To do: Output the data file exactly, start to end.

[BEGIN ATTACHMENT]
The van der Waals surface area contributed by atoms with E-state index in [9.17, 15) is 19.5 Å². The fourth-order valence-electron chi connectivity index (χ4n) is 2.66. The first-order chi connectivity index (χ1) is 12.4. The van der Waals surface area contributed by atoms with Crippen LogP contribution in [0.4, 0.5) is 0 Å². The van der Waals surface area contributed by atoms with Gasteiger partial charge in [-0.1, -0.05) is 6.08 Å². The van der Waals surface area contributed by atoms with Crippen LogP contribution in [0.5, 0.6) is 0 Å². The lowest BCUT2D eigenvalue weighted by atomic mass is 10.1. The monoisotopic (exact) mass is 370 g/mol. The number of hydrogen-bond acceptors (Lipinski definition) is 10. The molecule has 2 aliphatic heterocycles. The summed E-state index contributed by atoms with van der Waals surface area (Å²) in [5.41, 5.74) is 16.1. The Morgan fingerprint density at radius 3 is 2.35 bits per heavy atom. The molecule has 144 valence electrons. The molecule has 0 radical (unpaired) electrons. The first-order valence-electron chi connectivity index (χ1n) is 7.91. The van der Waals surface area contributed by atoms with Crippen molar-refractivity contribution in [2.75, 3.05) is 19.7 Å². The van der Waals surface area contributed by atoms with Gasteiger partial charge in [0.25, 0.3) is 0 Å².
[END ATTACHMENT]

The van der Waals surface area contributed by atoms with E-state index in [9.17, 15) is 19.5 Å². The fourth-order valence-electron chi connectivity index (χ4n) is 2.66. The first-order chi connectivity index (χ1) is 12.4. The van der Waals surface area contributed by atoms with Crippen LogP contribution in [0.4, 0.5) is 0 Å². The van der Waals surface area contributed by atoms with Gasteiger partial charge in [-0.1, -0.05) is 6.08 Å². The van der Waals surface area contributed by atoms with Crippen LogP contribution in [0.5, 0.6) is 0 Å². The lowest BCUT2D eigenvalue weighted by atomic mass is 10.1. The monoisotopic (exact) mass is 370 g/mol. The number of hydrogen-bond acceptors (Lipinski definition) is 10. The molecule has 2 aliphatic heterocycles. The summed E-state index contributed by atoms with van der Waals surface area (Å²) in [5.41, 5.74) is 16.1. The Morgan fingerprint density at radius 3 is 2.35 bits per heavy atom. The molecule has 144 valence electrons. The molecule has 0 radical (unpaired) electrons. The first-order valence-electron chi connectivity index (χ1n) is 7.91. The van der Waals surface area contributed by atoms with Crippen molar-refractivity contribution in [2.75, 3.05) is 19.7 Å². The van der Waals surface area contributed by atoms with Gasteiger partial charge in [0.25, 0.3) is 0 Å².